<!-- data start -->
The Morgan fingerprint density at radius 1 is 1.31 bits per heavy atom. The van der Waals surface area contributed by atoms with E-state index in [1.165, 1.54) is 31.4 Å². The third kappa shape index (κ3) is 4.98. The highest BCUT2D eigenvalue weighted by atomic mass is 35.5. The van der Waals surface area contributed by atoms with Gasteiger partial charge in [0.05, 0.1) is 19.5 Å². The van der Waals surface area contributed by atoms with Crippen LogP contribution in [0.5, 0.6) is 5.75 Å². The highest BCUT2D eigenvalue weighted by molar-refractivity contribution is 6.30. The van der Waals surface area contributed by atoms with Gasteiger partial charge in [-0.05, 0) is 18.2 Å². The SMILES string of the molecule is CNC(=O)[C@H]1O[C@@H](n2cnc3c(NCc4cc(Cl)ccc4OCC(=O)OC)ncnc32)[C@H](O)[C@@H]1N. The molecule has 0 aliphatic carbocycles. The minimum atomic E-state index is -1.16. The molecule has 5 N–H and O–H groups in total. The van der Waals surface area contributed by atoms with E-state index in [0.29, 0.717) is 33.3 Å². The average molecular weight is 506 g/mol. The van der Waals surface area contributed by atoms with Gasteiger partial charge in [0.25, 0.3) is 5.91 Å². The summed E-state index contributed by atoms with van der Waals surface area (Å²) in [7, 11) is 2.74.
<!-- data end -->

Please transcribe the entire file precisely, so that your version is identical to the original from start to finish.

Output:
The Morgan fingerprint density at radius 1 is 1.31 bits per heavy atom. The van der Waals surface area contributed by atoms with E-state index in [1.165, 1.54) is 31.4 Å². The third kappa shape index (κ3) is 4.98. The highest BCUT2D eigenvalue weighted by atomic mass is 35.5. The van der Waals surface area contributed by atoms with Gasteiger partial charge in [0.05, 0.1) is 19.5 Å². The van der Waals surface area contributed by atoms with Crippen LogP contribution in [0.5, 0.6) is 5.75 Å². The highest BCUT2D eigenvalue weighted by molar-refractivity contribution is 6.30. The van der Waals surface area contributed by atoms with Gasteiger partial charge in [-0.05, 0) is 18.2 Å². The SMILES string of the molecule is CNC(=O)[C@H]1O[C@@H](n2cnc3c(NCc4cc(Cl)ccc4OCC(=O)OC)ncnc32)[C@H](O)[C@@H]1N. The molecule has 0 aliphatic carbocycles. The minimum atomic E-state index is -1.16. The molecule has 5 N–H and O–H groups in total. The van der Waals surface area contributed by atoms with E-state index in [0.29, 0.717) is 33.3 Å². The average molecular weight is 506 g/mol. The van der Waals surface area contributed by atoms with Gasteiger partial charge in [0.25, 0.3) is 5.91 Å². The summed E-state index contributed by atoms with van der Waals surface area (Å²) in [7, 11) is 2.74.